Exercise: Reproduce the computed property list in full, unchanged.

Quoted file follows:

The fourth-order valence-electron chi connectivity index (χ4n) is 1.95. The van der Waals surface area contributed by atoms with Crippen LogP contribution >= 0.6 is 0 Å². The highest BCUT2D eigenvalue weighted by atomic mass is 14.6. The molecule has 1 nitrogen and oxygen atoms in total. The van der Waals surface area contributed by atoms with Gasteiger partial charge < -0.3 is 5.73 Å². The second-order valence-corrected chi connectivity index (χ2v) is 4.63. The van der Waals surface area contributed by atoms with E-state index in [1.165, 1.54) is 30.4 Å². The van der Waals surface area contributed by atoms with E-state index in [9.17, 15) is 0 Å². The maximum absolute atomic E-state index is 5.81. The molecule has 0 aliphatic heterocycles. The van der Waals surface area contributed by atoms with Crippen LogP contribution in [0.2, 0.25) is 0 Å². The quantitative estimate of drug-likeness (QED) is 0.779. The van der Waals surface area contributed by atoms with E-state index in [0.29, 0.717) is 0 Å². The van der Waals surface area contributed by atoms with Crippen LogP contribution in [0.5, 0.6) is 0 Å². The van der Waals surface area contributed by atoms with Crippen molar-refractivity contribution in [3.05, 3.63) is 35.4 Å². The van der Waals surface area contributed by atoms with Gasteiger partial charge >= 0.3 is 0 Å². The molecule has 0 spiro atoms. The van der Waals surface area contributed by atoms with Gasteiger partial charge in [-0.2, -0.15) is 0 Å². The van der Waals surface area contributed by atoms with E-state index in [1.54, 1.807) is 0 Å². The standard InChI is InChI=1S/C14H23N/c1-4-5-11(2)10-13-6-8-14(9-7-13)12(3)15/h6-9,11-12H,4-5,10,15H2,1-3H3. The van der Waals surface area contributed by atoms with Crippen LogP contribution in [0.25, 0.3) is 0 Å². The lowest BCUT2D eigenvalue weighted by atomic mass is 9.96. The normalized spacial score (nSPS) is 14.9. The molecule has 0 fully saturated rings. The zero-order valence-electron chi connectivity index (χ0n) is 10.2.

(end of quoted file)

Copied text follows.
The fourth-order valence-electron chi connectivity index (χ4n) is 1.95. The van der Waals surface area contributed by atoms with Crippen LogP contribution >= 0.6 is 0 Å². The highest BCUT2D eigenvalue weighted by atomic mass is 14.6. The molecule has 1 nitrogen and oxygen atoms in total. The van der Waals surface area contributed by atoms with Gasteiger partial charge < -0.3 is 5.73 Å². The second-order valence-corrected chi connectivity index (χ2v) is 4.63. The van der Waals surface area contributed by atoms with E-state index in [1.165, 1.54) is 30.4 Å². The van der Waals surface area contributed by atoms with E-state index in [9.17, 15) is 0 Å². The maximum absolute atomic E-state index is 5.81. The molecule has 0 aliphatic heterocycles. The van der Waals surface area contributed by atoms with Crippen LogP contribution in [0.2, 0.25) is 0 Å². The quantitative estimate of drug-likeness (QED) is 0.779. The van der Waals surface area contributed by atoms with E-state index in [0.29, 0.717) is 0 Å². The van der Waals surface area contributed by atoms with Crippen LogP contribution in [0.5, 0.6) is 0 Å². The van der Waals surface area contributed by atoms with Crippen molar-refractivity contribution in [3.05, 3.63) is 35.4 Å². The van der Waals surface area contributed by atoms with Gasteiger partial charge >= 0.3 is 0 Å². The molecule has 0 spiro atoms. The van der Waals surface area contributed by atoms with Gasteiger partial charge in [-0.2, -0.15) is 0 Å². The van der Waals surface area contributed by atoms with E-state index in [1.54, 1.807) is 0 Å². The standard InChI is InChI=1S/C14H23N/c1-4-5-11(2)10-13-6-8-14(9-7-13)12(3)15/h6-9,11-12H,4-5,10,15H2,1-3H3. The van der Waals surface area contributed by atoms with Crippen LogP contribution in [0.25, 0.3) is 0 Å². The lowest BCUT2D eigenvalue weighted by atomic mass is 9.96. The normalized spacial score (nSPS) is 14.9. The molecule has 0 fully saturated rings. The zero-order valence-electron chi connectivity index (χ0n) is 10.2.